More Americans Debt-Free, but the Rest Owe More
More Americans are debt-free than in 2000, but the ones who have debt owe nearly 40 percent more, and seniors have the biggest percentage increase in debt, the Census Bureau said.
The percentage of U.S. households carrying any debt dropped to 69 percent in 2011 from 74 percent in 2000, the government reported Thursday. But the median debt load rose to $70,000, from an inflation-adjusted $50,971.
Debt owed by seniors doubled, to a median of $26,000, according to the Census. A median figure means that half of households carry more debt while half carry less.
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The government's data said seniors' rising housing debt led the increase in their overall debt load. But they also are more likely than before the recession to have unsecured debt or even student loans, often incurred as they try to help their adult children cope with job loss, divorce or education costs, said Lynnette Khalfani-Cox, a personal finance expert who helps devise financial-planning programs for the AARP.
"We've known for five-plus years that seniors are falling into debt, and it's very troubling,'' Khalfani-Cox said. "Most of us have this idealized concept of riding into the sunset with a paid-off house. Unfortunately, that isn't the case.''
The Census Bureau also said that, through 2011, the median household had a 16 percent lower net worth than in 2000. The big swings during the decade—moving higher between 2000 and 2006 before big declines—reflected the swings in housing prices, the bureau said.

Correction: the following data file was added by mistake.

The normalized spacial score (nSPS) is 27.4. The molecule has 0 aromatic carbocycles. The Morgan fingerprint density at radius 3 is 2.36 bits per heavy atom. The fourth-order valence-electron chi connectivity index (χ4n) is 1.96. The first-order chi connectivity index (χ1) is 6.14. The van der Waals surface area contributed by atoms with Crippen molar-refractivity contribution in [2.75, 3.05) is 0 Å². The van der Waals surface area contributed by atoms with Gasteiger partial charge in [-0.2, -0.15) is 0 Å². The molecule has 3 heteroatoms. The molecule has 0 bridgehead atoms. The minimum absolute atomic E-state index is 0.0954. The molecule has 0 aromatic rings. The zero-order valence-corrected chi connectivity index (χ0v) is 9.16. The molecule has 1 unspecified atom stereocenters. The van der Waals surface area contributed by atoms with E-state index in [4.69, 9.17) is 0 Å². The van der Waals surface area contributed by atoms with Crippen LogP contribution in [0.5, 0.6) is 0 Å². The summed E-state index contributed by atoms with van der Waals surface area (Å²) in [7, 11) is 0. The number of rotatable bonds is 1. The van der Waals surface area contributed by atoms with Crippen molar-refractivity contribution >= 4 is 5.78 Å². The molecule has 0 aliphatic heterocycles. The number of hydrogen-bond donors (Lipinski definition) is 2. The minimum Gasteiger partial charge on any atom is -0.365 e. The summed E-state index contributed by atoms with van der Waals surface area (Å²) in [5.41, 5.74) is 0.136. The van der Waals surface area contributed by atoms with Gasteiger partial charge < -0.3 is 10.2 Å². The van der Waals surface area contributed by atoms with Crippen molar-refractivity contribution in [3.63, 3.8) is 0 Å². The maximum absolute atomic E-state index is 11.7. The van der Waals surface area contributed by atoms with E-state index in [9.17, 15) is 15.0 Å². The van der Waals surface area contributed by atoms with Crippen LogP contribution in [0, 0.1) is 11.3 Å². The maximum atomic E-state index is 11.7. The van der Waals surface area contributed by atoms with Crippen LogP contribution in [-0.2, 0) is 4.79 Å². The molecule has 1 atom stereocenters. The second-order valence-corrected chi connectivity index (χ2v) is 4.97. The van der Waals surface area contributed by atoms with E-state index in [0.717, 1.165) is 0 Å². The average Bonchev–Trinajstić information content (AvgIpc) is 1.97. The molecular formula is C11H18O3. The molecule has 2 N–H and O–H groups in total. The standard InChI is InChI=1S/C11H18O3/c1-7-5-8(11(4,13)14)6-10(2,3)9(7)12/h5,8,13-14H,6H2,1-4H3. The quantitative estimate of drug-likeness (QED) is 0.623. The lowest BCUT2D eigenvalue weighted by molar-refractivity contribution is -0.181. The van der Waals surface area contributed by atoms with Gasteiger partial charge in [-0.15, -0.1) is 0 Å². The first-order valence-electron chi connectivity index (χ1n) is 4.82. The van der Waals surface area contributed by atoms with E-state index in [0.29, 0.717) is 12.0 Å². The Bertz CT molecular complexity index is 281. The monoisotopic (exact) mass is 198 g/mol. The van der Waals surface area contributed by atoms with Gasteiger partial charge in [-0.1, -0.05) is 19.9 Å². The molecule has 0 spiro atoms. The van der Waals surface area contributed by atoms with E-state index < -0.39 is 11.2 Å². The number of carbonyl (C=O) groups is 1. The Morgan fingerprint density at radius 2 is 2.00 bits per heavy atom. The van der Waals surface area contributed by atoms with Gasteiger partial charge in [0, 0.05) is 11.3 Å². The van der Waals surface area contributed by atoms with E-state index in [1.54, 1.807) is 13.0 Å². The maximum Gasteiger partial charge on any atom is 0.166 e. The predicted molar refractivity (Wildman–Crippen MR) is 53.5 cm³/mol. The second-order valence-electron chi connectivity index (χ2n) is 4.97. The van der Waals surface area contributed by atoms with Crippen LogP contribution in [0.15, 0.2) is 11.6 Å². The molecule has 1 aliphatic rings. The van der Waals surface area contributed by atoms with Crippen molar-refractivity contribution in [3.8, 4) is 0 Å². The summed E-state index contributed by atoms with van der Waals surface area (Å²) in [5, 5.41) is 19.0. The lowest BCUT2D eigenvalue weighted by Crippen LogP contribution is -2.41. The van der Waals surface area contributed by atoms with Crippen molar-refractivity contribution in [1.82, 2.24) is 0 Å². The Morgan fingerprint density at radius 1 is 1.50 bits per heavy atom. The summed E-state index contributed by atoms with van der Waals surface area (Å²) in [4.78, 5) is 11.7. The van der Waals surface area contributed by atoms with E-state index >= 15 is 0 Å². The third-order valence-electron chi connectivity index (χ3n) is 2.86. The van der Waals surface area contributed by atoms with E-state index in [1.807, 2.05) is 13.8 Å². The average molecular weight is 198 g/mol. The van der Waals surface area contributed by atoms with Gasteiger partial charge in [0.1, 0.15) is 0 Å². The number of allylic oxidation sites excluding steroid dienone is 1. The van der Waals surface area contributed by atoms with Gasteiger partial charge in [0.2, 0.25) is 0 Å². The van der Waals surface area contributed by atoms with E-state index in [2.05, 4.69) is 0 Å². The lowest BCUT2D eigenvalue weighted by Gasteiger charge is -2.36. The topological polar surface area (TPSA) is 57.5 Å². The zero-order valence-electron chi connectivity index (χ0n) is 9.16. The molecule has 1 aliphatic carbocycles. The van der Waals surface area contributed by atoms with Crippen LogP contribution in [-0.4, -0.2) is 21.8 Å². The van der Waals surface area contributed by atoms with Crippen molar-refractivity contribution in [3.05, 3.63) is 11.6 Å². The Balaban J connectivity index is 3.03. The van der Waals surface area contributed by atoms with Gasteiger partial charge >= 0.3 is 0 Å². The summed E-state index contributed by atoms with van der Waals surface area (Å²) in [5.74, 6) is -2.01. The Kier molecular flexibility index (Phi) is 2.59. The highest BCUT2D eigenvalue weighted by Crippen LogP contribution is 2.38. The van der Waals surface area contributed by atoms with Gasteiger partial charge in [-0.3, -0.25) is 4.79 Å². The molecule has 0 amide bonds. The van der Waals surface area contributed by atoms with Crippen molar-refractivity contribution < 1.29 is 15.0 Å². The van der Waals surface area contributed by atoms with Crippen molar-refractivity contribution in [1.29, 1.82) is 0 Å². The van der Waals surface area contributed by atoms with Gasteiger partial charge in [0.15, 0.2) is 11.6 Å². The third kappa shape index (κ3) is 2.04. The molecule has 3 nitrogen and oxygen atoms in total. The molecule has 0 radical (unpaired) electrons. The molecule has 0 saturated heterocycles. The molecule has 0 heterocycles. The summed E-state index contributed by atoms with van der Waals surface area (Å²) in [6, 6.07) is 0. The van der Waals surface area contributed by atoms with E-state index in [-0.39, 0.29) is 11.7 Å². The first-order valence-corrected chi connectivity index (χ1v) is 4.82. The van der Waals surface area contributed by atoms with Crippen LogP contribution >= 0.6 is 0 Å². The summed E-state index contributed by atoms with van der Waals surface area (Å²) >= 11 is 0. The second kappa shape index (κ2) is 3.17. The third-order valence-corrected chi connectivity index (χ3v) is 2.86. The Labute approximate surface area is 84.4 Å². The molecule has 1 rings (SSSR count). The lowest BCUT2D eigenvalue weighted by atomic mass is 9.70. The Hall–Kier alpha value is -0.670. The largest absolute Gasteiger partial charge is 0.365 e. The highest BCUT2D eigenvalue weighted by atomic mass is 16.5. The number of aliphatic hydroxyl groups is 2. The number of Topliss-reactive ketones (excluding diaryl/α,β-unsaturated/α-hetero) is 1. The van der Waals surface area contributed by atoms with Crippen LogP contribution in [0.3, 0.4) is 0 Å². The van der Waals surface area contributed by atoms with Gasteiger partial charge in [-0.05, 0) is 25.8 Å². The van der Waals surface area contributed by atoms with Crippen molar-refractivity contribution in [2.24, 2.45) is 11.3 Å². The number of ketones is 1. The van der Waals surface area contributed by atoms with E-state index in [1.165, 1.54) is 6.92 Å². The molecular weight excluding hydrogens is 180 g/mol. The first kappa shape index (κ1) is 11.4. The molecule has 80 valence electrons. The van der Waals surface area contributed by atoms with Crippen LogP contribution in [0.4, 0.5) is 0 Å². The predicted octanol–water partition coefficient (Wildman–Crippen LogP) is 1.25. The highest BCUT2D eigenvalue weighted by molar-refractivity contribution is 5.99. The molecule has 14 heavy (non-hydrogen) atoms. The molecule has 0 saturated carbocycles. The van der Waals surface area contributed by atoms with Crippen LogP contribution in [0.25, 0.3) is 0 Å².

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The Census data are consistent with figures from the Federal Reserve that show households' net worth rebounding from the financial crisis, said Alfred Gottschalck, chief of the labor force statistics branch at the Census Bureau. But differences in how the two studies are done lead to differences over the magnitude of the changes, he said.
The Fed said that households had made up all but $1.3 trillion of the $16 trillion of net worth lost during the financial crisis and housing bust by Dec. 31. Many economists believe the rest of the gap has closed due to rising house and stock prices this year.
The Census said the share of people with debt fell for all age groups 65 and younger. The biggest increase in debt, measured in dollars, was for households led by people 35 to 44 years old, who owed a median of $108,000. About 44 percent of seniors owed money in 2011, compared with 41 percent in 2000.
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Significantly fewer Americans hold credit card debt than early last decade—38 percent compared with 51 percent, the government said. But the percentage holding other unsecured debt, including student loans and medical costs not covered by insurance, rose to 19 percent of households from 11 percent.
Unsecured debt other than credit cards is especially common in households led by people younger than 45, said Census Bureau economist Marina Vornovytskyy.